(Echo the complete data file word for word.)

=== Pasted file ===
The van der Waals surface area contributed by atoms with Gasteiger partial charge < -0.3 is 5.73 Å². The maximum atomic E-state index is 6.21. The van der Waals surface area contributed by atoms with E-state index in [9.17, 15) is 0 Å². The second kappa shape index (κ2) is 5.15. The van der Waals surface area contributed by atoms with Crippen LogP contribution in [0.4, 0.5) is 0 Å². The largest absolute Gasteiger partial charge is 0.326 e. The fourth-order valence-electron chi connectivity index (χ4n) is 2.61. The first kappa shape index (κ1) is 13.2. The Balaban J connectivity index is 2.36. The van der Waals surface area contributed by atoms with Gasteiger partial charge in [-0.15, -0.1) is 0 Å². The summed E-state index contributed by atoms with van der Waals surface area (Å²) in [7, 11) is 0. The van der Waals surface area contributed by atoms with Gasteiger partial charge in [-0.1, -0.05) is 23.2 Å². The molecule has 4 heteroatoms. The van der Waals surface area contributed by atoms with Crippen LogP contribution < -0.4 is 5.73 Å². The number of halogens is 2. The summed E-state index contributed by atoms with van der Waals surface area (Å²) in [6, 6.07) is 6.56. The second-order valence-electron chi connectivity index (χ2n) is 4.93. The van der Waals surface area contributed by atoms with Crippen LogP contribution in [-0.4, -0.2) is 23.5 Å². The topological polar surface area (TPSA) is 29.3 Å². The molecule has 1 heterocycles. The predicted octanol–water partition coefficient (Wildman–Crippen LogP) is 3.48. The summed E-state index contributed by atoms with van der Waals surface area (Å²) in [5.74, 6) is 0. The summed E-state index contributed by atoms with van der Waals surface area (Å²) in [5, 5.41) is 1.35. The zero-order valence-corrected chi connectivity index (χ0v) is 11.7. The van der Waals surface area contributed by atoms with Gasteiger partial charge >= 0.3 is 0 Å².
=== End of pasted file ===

The van der Waals surface area contributed by atoms with Gasteiger partial charge < -0.3 is 5.73 Å². The maximum atomic E-state index is 6.21. The van der Waals surface area contributed by atoms with E-state index in [9.17, 15) is 0 Å². The second kappa shape index (κ2) is 5.15. The van der Waals surface area contributed by atoms with Crippen LogP contribution in [0.4, 0.5) is 0 Å². The largest absolute Gasteiger partial charge is 0.326 e. The fourth-order valence-electron chi connectivity index (χ4n) is 2.61. The first kappa shape index (κ1) is 13.2. The Balaban J connectivity index is 2.36. The van der Waals surface area contributed by atoms with Gasteiger partial charge in [-0.15, -0.1) is 0 Å². The summed E-state index contributed by atoms with van der Waals surface area (Å²) in [7, 11) is 0. The van der Waals surface area contributed by atoms with Gasteiger partial charge in [-0.1, -0.05) is 23.2 Å². The molecule has 4 heteroatoms. The van der Waals surface area contributed by atoms with Crippen LogP contribution < -0.4 is 5.73 Å². The number of halogens is 2. The summed E-state index contributed by atoms with van der Waals surface area (Å²) in [6, 6.07) is 6.56. The second-order valence-electron chi connectivity index (χ2n) is 4.93. The van der Waals surface area contributed by atoms with Crippen LogP contribution in [-0.4, -0.2) is 23.5 Å². The topological polar surface area (TPSA) is 29.3 Å². The molecule has 1 heterocycles. The predicted octanol–water partition coefficient (Wildman–Crippen LogP) is 3.48. The summed E-state index contributed by atoms with van der Waals surface area (Å²) in [5.74, 6) is 0. The summed E-state index contributed by atoms with van der Waals surface area (Å²) in [5, 5.41) is 1.35. The zero-order valence-corrected chi connectivity index (χ0v) is 11.7. The van der Waals surface area contributed by atoms with Gasteiger partial charge >= 0.3 is 0 Å².